Tommy Bowden was asked yesterday about the numerous imposing defenses in the ACC and the Clemson coach suddenly had a revelation. His Tigers aren't the only team struggling to score points or hold onto the football this season.
"That makes me feel better," Bowden said.
The revamped ACC was supposed to be the league of points and playmakers this season. Clemson quarterback Charlie Whitehurst was considered one of the nation's top passers. Florida State had an offense that many within the program compared to its prolific 1999 attack. Maryland had its usual 1,200-page offensive playbook. And Miami was Miami, as usual.
Yet, through four weeks, the ACC has proven to be the league of denial. North Carolina State leads the nation in total defense and passing defense. In all, five conference teams -- including Miami (third), Florida State (fourth), Virginia (11th) and Virginia Tech (15th) -- rank among the nation's top 15 in total defense.
"You come into the league and say this is a big offensive league," said Miami Coach Larry Coker, whose team is playing its first season in the ACC. "And then all these defenses are dominating."
The league ebbs and flows in cycles, said Wake Forest Coach Jim Grobe, adding that "defenses are maybe a little more experienced and ahead of the offenses now."
Perhaps the biggest surprise has been N.C. State, which is holding opponents to 165.3 yards per game, 25 yards fewer than Wisconsin, the nation's second-best defense.
The Wolfpack returned nine starters from a defense that ranked 89th nationally last year in total defense. The defense is not just better; it's dominant. N.C. State had 18 tackles behind the line of scrimmage against Virginia Tech and, through three games, has let opponents complete only 41.9 percent of their pass attempts.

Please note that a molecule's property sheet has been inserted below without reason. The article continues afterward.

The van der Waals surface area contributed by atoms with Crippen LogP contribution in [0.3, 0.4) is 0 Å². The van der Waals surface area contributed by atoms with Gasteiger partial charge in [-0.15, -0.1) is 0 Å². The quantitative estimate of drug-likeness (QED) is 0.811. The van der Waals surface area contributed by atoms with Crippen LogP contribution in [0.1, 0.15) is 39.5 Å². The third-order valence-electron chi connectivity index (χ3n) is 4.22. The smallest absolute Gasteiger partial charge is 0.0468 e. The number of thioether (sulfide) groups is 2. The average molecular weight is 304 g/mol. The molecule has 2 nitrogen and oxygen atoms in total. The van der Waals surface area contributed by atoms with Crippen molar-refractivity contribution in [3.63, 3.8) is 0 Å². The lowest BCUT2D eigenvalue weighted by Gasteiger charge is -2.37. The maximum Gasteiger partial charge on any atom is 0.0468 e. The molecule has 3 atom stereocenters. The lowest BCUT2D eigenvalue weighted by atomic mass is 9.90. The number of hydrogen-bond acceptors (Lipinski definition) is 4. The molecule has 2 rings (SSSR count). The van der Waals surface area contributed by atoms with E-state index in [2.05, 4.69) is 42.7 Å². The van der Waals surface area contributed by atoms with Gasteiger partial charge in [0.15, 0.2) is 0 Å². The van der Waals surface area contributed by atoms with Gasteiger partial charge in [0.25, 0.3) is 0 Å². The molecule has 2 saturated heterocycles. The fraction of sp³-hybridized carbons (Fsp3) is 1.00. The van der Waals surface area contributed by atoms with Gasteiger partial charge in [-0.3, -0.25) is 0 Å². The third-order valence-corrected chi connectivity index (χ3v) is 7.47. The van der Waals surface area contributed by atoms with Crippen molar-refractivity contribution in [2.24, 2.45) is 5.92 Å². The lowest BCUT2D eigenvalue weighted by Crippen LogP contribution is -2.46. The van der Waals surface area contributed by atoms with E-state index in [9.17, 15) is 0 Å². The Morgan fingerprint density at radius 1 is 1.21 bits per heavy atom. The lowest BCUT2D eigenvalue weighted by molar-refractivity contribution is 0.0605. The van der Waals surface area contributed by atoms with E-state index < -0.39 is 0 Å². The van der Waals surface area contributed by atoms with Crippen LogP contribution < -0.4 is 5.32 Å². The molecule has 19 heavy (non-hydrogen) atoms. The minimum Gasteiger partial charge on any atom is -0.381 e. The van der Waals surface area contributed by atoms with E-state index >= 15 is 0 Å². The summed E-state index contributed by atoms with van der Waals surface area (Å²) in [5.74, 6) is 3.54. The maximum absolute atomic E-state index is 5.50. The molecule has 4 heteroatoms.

Grobe, whose team will face the Wolfpack in Raleigh, N.C., Saturday, likened Coach Chuck Amato's defense to Florida State's, which has been physical and swarming for years. Regarding N.C. State's defense, Grobe said, "A lot of these guys who were pretty light up front have put on weight and are stronger."
Don't Count on It
Florida State quarterback Chris Rix will miss a game because of injury for the first time in his career Saturday, when the Seminoles host North Carolina. And it is uncertain whether the senior will regain his job once he returns in no sooner than two weeks from a high ankle sprain.
Florida State Coach Bobby Bowden, asked if Rix would retain the starting job once healthy, said, "It will be determined." He added: "It'll be a judgment call when he gets back. I haven't been faced with that in a long time."
Rix, seemingly blessed with enormous physical gifts, hasn't performed up to the standards of many Florida State fans. Rix, who suffered the injury in Saturday's 41-22 victory over Clemson, ranks last in the conference in pass efficiency and passing yards per game.
Wyatt Sexton, the sophomore who threw for 162 yards and a touchdown against Clemson, will start against North Carolina.
A Cause for Concern
No conference team has endured a tougher start than Clemson, which has 14 turnovers through four games, tied for last in the nation. Tommy Bowden made a handful of phone calls this week to colleagues such as Southern California Coach Pete Carroll, Oklahoma Coach Bob Stoops and Michigan Coach Lloyd Carr to ask if there are any new drills teams are using to cut down on turnovers.
"Just wanted to see if there was anything we were missing," Bowden said. "Had we eliminated half of them, we'd be 3-1."
There have been other problems, too. After dropping no passes in the first game against Wake Forest, Clemson (1-3) has dropped 12 in its last three games, all losses. Whitehurst, a preseason Heisman Trophy hopeful, is second to last in the ACC is pass efficiency.
Bowden said the junior has pressed too hard at times, adding, "He's trying to be as good as all the newspapers said he was."
A Good Day's Work
Clemson's Justin Miller set an NCAA record with 282 yards on six kickoff returns, including touchdown returns of 97 and 86 yards, in the loss to Florida State. . . .
Maryland's Steve Suter needs only four yards to become the ACC's career leader in punt return yardage. . . .
Coker is concerned about playing a Georgia Tech team that had an open date last weekend after its 34-13 loss to North Carolina. "Anytime you have an open date, especially after a loss," Coker said, "you tend to coach a little harder. You're a little angry." . . .
North Carolina's players held a meeting Monday to discuss the team's struggles after its 34-0 loss to Louisville on Saturday. "There are a lot of kids who were embarrassed by the way we played offense," Coach John Bunting said. "On offense, we should be able to score points, and I'm shocked we did not score any."